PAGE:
In the late summer of 1883, an antiques dealer from Jerusalem called Moses Wilhelm Shapira had arrived at the British Museum with some documents he thought would interest them. Carefully he unwrapped fifteen frayed and faded strips of parchment inscribed in ancient Hebrew characters. He had spent much of the summer deciphering the text and found it to be part of the book of Deuteronomy, though with some divergence from the standard recension. Shapira said he had bought the strips from some Arabs, who had found them wrapped in cloth and hidden in a cave in the side of a rocky gorge of the Wadi Mujib, which runs into the eastern side of the Dead Sea. He wanted one million pounds for them.
The Museum commissioned a Bible scholar, David Ginsburg, to examine the manuscripts and judge their authenticity. Ginsburg was intrigued. He pored over the text for weeks and found it to be Deuteronomy mixed with other verses from the Pentateuch. The script was one of the most ancient he had ever seen, perhaps as early ahs the ninth century B.C., for it was similar to that found on a Moabite tablet recently discovered in Dibin, above the Arnon gorge. The Times caught onto what Ginsburg was doing and published his translation in installments under excited headlines. But some critics were skeptical about the scrolls’ authenticity, and Ginsburg hesitated.
Then Clermont-Ganneau, a French scholar working in the same field,arrived in London. Clermont-Ganneau knew of Shapira: He had already come across some pottery that Shapira had presented as pre-Christian and had proved it spurious. Though denied access to the manuscripts, Clermont-Ganneau condemned them as forgeries because of the aberrant passages of text and because they had been written on strips cut from the lower margin of old law scrolls, themselves of unproven origin. And no parchment, he said, could survive two thousand years of the winter rains of Palestine. Ginsburg immediately agreed; the manuscripts and their owner were publicly vilified.
However, the discovery of the Dead Sea Scrolls undermined Clermont-Ganneau’s arguments for dismissing Shapira’s manuscript. The scribes who wrote the scrolls had used similar techniques: patching together second-had pieces of parchment, adopting a venerably antiquated Phoenician script, and using variant forms of biblical texts with many additions and omissions. And the caves of the rift valley had certainly preserved the Scrolls from the weather.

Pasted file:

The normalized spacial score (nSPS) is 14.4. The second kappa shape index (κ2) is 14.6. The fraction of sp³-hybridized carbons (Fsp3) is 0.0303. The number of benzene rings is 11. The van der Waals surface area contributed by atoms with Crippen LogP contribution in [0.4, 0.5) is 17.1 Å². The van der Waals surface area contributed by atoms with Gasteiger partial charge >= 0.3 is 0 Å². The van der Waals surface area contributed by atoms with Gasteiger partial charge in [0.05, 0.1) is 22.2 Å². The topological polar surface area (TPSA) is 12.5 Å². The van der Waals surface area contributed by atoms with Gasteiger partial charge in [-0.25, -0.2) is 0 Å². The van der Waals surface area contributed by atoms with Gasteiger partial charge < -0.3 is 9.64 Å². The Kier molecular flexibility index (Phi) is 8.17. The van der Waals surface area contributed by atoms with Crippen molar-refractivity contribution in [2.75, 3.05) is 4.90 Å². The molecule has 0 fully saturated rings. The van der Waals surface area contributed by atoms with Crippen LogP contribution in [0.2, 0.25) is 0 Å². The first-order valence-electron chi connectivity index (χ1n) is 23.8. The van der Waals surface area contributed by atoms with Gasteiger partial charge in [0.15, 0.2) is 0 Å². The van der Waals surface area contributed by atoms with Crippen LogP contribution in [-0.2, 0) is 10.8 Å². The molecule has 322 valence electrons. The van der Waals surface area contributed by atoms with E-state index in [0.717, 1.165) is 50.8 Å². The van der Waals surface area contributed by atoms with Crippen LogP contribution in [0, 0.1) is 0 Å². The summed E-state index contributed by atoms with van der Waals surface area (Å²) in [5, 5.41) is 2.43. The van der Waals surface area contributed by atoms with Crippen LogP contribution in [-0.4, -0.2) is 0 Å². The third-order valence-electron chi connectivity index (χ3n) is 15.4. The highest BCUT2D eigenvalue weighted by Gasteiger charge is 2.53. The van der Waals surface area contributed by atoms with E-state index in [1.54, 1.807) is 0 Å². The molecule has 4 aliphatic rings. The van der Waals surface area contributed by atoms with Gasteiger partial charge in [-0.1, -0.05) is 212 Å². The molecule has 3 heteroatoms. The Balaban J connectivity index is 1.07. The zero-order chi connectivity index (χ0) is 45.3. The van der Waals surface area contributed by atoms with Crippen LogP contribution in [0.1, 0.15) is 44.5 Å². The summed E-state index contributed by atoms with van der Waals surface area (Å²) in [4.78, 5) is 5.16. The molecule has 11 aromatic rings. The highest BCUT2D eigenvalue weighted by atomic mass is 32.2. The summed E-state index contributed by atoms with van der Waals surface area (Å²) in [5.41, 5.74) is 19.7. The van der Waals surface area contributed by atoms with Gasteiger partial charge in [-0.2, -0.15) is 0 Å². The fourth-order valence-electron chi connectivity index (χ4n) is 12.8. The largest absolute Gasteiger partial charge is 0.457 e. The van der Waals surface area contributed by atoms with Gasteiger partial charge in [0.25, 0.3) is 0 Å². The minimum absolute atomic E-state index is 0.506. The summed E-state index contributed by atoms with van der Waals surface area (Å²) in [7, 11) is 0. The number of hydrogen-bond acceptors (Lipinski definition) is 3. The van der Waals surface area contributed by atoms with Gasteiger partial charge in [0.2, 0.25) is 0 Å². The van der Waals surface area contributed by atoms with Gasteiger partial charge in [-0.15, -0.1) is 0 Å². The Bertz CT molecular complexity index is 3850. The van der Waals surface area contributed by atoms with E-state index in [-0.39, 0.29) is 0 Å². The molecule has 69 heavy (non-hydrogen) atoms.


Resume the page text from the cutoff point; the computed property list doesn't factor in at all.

Shapira believed absolutely that the Deuteronomy strips were as ancient as they appeared. He did not have enough formal training in archeology or paleography to prove it, but he staked his reputation and the livelihood of his wife and daughter on finding experts who could.
When Ginsurg and Clermont-Ganneau found against him, Shapira could not bear his disgrace. One August 23, 1883, he wrote to Dr. Ginsburg:
You have made a fool of me by publishing and exhibiting things you believe to be false. I do not think I shall be able to survive this shame. Although I am not yet convinced that the manuscript is a forgery – unless Monsieur Ganneau did it. I will leave London in a day or two for Berlin.
Yours truly, Moses Wilhelm Shapira
For some weeks he wandered inconsolate through the Low Countries, leaving a trail of discarded clothing and unposted letters. At last, in the Hotel of the Valley of Flowers in Rotterdam, he put a pistol to his head.
A scholar, a shopkeeper, a dreamer, a hunter of ideas – one can see why John was drawn to Moses Shapira. Believing his manuscripts were genuine, he was not afraid to stand out from the crowd and ask questions that went beyond conventional wisdom. His book The Shapira Affair was published by Doubleday and Company in 1965 and was generally well received, though not everyone was convinced that Clermont-Ganneau had been mistaken.
The Shapira Affair was published by:
W.H. ALLEN, 1965. First Edition
Doubleday, Garden City, 1965, First US edition
Proquest, Book-On-Demand reprinted from microfilm edition, hardcover, In print, special order only – Order Here